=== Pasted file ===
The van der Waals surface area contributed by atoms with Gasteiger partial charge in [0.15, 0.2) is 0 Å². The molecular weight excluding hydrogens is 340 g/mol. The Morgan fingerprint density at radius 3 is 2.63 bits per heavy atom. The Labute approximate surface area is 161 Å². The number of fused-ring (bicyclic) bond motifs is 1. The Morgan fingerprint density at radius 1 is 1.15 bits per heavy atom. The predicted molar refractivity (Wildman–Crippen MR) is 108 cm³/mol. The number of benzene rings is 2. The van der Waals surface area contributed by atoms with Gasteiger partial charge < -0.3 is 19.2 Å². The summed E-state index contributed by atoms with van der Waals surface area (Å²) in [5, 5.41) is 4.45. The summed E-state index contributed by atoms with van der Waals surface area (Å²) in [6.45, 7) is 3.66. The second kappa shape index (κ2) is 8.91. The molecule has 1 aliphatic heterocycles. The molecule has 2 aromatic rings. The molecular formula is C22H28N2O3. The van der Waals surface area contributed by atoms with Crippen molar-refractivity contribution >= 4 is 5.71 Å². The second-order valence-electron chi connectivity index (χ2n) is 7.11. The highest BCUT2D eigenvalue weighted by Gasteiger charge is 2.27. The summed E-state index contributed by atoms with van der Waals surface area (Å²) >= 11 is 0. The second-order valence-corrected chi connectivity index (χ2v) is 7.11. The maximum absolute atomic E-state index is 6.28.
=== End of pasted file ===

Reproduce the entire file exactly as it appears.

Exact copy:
The van der Waals surface area contributed by atoms with Gasteiger partial charge in [0.15, 0.2) is 0 Å². The molecular weight excluding hydrogens is 340 g/mol. The Morgan fingerprint density at radius 3 is 2.63 bits per heavy atom. The Labute approximate surface area is 161 Å². The number of fused-ring (bicyclic) bond motifs is 1. The Morgan fingerprint density at radius 1 is 1.15 bits per heavy atom. The predicted molar refractivity (Wildman–Crippen MR) is 108 cm³/mol. The number of benzene rings is 2. The van der Waals surface area contributed by atoms with Gasteiger partial charge < -0.3 is 19.2 Å². The summed E-state index contributed by atoms with van der Waals surface area (Å²) in [5, 5.41) is 4.45. The summed E-state index contributed by atoms with van der Waals surface area (Å²) in [6.45, 7) is 3.66. The second kappa shape index (κ2) is 8.91. The molecule has 1 aliphatic heterocycles. The molecule has 2 aromatic rings. The molecular formula is C22H28N2O3. The van der Waals surface area contributed by atoms with Crippen molar-refractivity contribution >= 4 is 5.71 Å². The second-order valence-electron chi connectivity index (χ2n) is 7.11. The highest BCUT2D eigenvalue weighted by Gasteiger charge is 2.27. The summed E-state index contributed by atoms with van der Waals surface area (Å²) >= 11 is 0. The second-order valence-corrected chi connectivity index (χ2v) is 7.11. The maximum absolute atomic E-state index is 6.28.